This is a question with two answers. Obviously the purpose of absorption is to control reflections in the room. Reflections from flat surfaces are bad because they will be strong reflections and not broken up into different directions. And rooms commonly have large flat reflecting surfaces, commonly known as the walls, ceiling and floor! Worse still, these surfaces are usually parallel, which means that reflections can easily bounce back and forth between each pair of opposing walls, and between the ceiling and the floor.
So we have two bad features here – walls that are flat, and walls that are parallel. But it gets worse. What if the walls have hard surfaces too? What if the walls are covered only with bare plaster?
Now this really is bad, since all audio frequencies will bounce back and forth causing a particular effect known as flutter echo. The best place to experience flutter echo is outdoors between two parallel hard surfaces. Clap your hands and you will hear a sound not unlike twanging a ruler against the edge of a table (come on – you must have done that at school!). Once you have heard this in conditions that easily promote flutter echo, you will clearly hear it in rooms too. Needless to say, it's bad for recording, and it's bad for monitoring too.
So to combat flutter echo, you need absorption placed on the flat surfaces of the room.
Now, what about that other problem – excessive reflection of bass frequencies? It is always difficult to absorb bass, but it can be done with panel or membrane absorbers. You could distribute the absorption around the room, but if you didn't want to go to that much trouble or expense, where would you put low-frequency absorbers for best effect?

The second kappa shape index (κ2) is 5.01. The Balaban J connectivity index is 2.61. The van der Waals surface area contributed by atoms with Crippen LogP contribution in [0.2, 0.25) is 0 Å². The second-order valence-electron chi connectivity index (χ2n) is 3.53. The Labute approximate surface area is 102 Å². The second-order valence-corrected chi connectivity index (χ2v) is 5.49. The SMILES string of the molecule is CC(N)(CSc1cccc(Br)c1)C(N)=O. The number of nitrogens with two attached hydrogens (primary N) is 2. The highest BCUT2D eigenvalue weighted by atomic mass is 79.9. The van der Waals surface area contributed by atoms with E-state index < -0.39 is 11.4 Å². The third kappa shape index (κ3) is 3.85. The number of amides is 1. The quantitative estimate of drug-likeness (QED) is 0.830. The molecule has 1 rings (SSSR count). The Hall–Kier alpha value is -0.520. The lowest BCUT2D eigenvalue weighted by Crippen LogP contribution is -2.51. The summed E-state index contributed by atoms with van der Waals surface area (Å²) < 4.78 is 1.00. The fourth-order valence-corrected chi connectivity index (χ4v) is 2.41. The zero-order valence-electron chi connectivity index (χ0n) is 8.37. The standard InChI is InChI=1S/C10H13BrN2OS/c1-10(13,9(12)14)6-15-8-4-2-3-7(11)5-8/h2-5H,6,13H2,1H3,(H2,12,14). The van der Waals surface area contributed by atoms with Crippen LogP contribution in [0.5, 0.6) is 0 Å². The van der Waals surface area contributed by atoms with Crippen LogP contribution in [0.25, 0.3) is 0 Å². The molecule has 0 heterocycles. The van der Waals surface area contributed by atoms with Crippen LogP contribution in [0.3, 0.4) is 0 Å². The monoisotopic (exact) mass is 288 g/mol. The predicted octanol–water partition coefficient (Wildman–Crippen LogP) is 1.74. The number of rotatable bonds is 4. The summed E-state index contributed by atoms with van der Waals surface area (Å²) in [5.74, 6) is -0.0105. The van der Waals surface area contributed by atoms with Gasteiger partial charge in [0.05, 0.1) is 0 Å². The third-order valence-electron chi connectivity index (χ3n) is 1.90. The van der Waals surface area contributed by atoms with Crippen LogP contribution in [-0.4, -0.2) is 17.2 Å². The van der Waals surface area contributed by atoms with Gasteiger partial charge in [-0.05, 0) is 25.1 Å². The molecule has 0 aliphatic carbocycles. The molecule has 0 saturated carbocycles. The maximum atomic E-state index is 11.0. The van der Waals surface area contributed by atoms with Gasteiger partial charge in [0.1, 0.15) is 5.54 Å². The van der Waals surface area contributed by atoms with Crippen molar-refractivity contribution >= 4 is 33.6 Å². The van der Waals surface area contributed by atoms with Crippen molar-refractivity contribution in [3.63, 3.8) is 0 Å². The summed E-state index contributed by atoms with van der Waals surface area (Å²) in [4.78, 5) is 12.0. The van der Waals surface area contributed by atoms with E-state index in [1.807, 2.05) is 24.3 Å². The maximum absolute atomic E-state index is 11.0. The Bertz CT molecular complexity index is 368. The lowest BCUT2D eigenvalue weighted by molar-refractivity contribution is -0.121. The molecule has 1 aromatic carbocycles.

Well, without going into the science this time, it turns out that the worst kind of reflection, the 'standing wave' that prolongs the duration of reflections at certain frequencies, always causes a high-pressure region at the reflecting surface. Put another way, it is loudest near the wall. Also, standing waves will occur readily between pairs of parallel surfaces.
Now, if you can visualize standing waves bouncing back and forth between wall-to-wall, wall-to-wall and floor to ceiling, you just might be in a position to realize that these three pairs of surfaces intersect in the four corners of the room. So if you put absorption in a corner, it will be effective on all three standing waves, between the two wall-to-wall paths, and also the floor to ceiling path.
So this is exactly where your low-frequency absorption should go. Put it in the middle of a wall and it will only be effective for one of the standing wave paths. Put it in the corner and it will be effective for all three.